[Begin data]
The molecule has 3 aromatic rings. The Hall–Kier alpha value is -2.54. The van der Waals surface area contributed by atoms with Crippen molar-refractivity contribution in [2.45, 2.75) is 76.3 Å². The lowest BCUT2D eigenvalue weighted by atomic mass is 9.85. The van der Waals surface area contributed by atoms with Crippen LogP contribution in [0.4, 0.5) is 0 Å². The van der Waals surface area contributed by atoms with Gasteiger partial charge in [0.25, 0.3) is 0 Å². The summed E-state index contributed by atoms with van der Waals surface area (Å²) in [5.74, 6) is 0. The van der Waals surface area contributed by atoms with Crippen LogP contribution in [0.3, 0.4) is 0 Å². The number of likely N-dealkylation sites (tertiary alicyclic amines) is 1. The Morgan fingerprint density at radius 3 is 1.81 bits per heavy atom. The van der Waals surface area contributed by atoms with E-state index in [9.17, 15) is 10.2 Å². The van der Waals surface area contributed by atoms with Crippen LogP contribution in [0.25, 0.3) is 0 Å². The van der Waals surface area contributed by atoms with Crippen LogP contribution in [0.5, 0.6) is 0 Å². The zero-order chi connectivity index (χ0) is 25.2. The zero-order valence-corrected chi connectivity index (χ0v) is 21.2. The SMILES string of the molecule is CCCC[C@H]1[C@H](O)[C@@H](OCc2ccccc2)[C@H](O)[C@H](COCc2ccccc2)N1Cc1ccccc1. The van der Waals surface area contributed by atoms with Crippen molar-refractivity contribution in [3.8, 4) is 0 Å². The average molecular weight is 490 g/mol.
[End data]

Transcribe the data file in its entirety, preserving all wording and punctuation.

The molecule has 3 aromatic rings. The Hall–Kier alpha value is -2.54. The van der Waals surface area contributed by atoms with Crippen molar-refractivity contribution in [2.45, 2.75) is 76.3 Å². The lowest BCUT2D eigenvalue weighted by atomic mass is 9.85. The van der Waals surface area contributed by atoms with Crippen LogP contribution in [0.4, 0.5) is 0 Å². The van der Waals surface area contributed by atoms with Gasteiger partial charge in [0.25, 0.3) is 0 Å². The summed E-state index contributed by atoms with van der Waals surface area (Å²) in [5.74, 6) is 0. The van der Waals surface area contributed by atoms with Crippen LogP contribution in [0.3, 0.4) is 0 Å². The number of likely N-dealkylation sites (tertiary alicyclic amines) is 1. The Morgan fingerprint density at radius 3 is 1.81 bits per heavy atom. The van der Waals surface area contributed by atoms with E-state index in [9.17, 15) is 10.2 Å². The van der Waals surface area contributed by atoms with Crippen LogP contribution in [0.25, 0.3) is 0 Å². The van der Waals surface area contributed by atoms with Crippen LogP contribution in [0.5, 0.6) is 0 Å². The zero-order chi connectivity index (χ0) is 25.2. The zero-order valence-corrected chi connectivity index (χ0v) is 21.2. The SMILES string of the molecule is CCCC[C@H]1[C@H](O)[C@@H](OCc2ccccc2)[C@H](O)[C@H](COCc2ccccc2)N1Cc1ccccc1. The van der Waals surface area contributed by atoms with Crippen molar-refractivity contribution in [3.8, 4) is 0 Å². The average molecular weight is 490 g/mol.